The point is, in english, we do not differ the genders of most words. While in most latin languages, like Italian, that's always done (with few exceptions). In eng. "the cat" can either mean a male or female cat, but in italian we have different words for those. "Il gatto" for the male cat, "la gatta" for the female cat. Same for plurals: i gatti and le gatte. We just gotta get used to always define the genders of what we are talking about, it's an exercise to be done.
I really have a problem with the insistence that we translate "le gatte" with the definite article in English because they simply don't have the same meaning/usage in English and Italian. "Le gatte" means "cats in general" and "the cats" indicates that we refer to a specific group of cats. Correct me if I'm wrong.
mjnrstc: You may be indignant for no reason. I think you are "comparing apples and oranges" in this case - in English, like you mentioned, we sometimes use "the cats" to talk about specific cats. In this example "The cats drink milk" , could be discussing the cats in a group that are drinking their milk, as apposed to a group of cats that are not drinking their milk, like in an experiment. (So I know that scientist might use this sentence "as is".) Because it can be a logical and correct English sentence under the right context. I know we don't have context to prove our points one way or another. I just find it easier [and faster] to make up content to do the lessons. Like the lesson about "two women alone", making up that these women were trapped as a group of two on an island alone for example - this imaginary scenario made this a proper English sentence. I can usually find a scenario that can :"justify" the proper use of the translated sentence. I know sometimes we really have to stretch our imagination coming up with "the proper content". Sometimes lessons let you "not have to add an awkward article", such as in the English translation of "Fruit" for the French Lesson: Elle mange des fruits -I wrote as an answer: "She eats fruit." This answer was accepted. I didn't have to write: "She eats the fruit" to get it right. But even when Duolingo is not perfect, I don't mind because I am getting a "free" language tree - that has been very well thought out and is "gifted" to us that can appreciate it! :-)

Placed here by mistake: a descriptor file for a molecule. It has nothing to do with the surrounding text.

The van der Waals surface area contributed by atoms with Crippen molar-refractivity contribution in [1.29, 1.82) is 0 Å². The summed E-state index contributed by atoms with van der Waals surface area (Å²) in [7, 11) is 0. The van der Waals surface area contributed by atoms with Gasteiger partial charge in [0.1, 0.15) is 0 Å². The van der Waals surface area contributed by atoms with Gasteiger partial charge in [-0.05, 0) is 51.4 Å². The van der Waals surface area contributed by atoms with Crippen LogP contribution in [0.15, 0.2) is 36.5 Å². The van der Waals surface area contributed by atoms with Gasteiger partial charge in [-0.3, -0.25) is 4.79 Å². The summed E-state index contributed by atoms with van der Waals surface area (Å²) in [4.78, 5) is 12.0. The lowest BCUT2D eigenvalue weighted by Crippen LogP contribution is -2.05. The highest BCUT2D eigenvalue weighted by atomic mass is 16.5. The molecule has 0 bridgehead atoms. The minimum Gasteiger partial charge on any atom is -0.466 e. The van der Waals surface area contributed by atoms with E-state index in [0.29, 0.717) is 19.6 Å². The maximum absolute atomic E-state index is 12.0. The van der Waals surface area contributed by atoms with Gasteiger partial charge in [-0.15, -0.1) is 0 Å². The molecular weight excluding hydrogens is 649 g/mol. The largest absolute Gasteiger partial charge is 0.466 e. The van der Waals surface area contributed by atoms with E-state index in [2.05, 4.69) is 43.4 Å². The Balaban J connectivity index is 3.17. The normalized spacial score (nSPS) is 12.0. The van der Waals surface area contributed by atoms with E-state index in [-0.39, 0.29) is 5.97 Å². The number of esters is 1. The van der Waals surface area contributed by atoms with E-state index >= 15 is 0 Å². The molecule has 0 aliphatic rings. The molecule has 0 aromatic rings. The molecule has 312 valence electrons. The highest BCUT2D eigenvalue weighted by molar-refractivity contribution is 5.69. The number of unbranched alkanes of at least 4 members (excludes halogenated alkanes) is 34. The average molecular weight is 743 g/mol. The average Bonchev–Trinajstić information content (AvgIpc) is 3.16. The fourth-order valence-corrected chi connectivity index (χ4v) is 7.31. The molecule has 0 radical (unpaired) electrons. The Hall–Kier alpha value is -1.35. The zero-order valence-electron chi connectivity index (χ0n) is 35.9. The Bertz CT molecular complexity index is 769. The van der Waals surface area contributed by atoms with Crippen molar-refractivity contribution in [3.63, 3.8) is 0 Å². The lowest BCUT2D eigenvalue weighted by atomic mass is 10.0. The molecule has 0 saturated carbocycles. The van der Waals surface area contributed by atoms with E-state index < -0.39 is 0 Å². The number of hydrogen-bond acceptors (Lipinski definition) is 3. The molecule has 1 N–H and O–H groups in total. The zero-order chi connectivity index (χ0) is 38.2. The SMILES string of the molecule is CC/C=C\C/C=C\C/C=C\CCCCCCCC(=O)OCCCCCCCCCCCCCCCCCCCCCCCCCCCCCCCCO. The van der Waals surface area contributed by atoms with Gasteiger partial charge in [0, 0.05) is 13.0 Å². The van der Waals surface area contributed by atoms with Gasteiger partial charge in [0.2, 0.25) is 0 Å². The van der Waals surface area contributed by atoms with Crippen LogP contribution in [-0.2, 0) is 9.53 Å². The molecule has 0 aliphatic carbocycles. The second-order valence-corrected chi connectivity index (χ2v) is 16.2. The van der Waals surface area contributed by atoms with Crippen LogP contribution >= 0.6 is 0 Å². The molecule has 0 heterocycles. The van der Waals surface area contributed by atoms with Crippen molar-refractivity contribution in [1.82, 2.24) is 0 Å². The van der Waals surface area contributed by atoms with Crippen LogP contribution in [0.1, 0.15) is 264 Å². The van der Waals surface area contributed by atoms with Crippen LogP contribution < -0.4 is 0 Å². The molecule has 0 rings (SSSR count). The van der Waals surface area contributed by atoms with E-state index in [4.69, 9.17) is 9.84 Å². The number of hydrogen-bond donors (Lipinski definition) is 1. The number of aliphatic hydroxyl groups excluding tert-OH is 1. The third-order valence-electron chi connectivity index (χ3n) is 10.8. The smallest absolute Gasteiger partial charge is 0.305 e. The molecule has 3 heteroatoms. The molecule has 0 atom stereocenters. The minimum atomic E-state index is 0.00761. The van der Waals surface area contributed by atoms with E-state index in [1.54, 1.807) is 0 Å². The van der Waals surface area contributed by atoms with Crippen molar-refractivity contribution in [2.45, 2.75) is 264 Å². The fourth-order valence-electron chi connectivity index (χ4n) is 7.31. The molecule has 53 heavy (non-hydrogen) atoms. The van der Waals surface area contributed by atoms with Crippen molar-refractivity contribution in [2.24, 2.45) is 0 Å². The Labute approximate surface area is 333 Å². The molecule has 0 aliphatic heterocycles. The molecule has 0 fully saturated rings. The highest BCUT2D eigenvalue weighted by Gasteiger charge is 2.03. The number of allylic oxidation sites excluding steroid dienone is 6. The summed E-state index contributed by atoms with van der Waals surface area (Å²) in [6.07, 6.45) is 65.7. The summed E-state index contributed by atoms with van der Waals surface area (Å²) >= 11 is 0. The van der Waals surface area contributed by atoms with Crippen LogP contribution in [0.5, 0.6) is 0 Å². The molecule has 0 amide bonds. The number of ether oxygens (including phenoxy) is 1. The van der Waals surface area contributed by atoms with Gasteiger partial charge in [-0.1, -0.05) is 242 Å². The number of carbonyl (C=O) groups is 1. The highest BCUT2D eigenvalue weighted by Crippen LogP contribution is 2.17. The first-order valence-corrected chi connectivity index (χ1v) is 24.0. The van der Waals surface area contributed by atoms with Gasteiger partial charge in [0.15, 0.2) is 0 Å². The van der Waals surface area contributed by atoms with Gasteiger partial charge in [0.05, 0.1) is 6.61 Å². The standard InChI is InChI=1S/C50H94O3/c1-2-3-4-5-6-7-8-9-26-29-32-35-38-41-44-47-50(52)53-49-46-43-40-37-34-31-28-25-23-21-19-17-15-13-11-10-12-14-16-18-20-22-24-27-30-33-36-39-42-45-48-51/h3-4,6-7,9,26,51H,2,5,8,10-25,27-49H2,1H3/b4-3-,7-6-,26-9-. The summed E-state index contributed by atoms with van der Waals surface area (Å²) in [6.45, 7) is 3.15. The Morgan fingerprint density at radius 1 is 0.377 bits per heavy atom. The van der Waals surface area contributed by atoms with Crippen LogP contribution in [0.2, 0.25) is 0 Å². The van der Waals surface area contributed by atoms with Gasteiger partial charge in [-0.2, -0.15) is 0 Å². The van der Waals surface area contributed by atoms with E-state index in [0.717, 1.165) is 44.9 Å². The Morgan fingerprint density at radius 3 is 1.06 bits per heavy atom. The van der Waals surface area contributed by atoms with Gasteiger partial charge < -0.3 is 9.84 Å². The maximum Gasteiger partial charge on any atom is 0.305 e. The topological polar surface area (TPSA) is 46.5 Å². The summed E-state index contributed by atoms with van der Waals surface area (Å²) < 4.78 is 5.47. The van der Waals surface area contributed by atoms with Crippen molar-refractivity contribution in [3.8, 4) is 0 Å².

I've used both of those answers and gotten it wrong several times. If there were actual tips and notes for the sections like the app reminds us to check then I think a lot of the questions would answer themselves. I've had to use theitalianexperiment.com to answer a lot of questions because most times the comments confuse me even further.
In the realm of possibilities, the author could be talking about a group of female cats. The compact way the lessons are presented preclude the accompaniment of lengthly or compact context. We need to imagine a context where the English equivalent could indeed be correct, so we can learn the lesson quickly and efficiently and choosing the most simplistic explanation of context is I feel counter productive to learning a language in the shortest amount of time.
Normally Italians would use the masculine word gatti and not the feminine gatte if the gender of the animals is unknown. You use gatte only if you know the gender and if all the cats in the group are females. So essentially it's quite rare to hear about gatte, usually you use gatti. Also if there's a male cat in a group of female cats... it's still gatti and not gatte since gatti is considered to be more general, like neutral.
What if you are talking about a group of male and female cats or don't know the gender of them?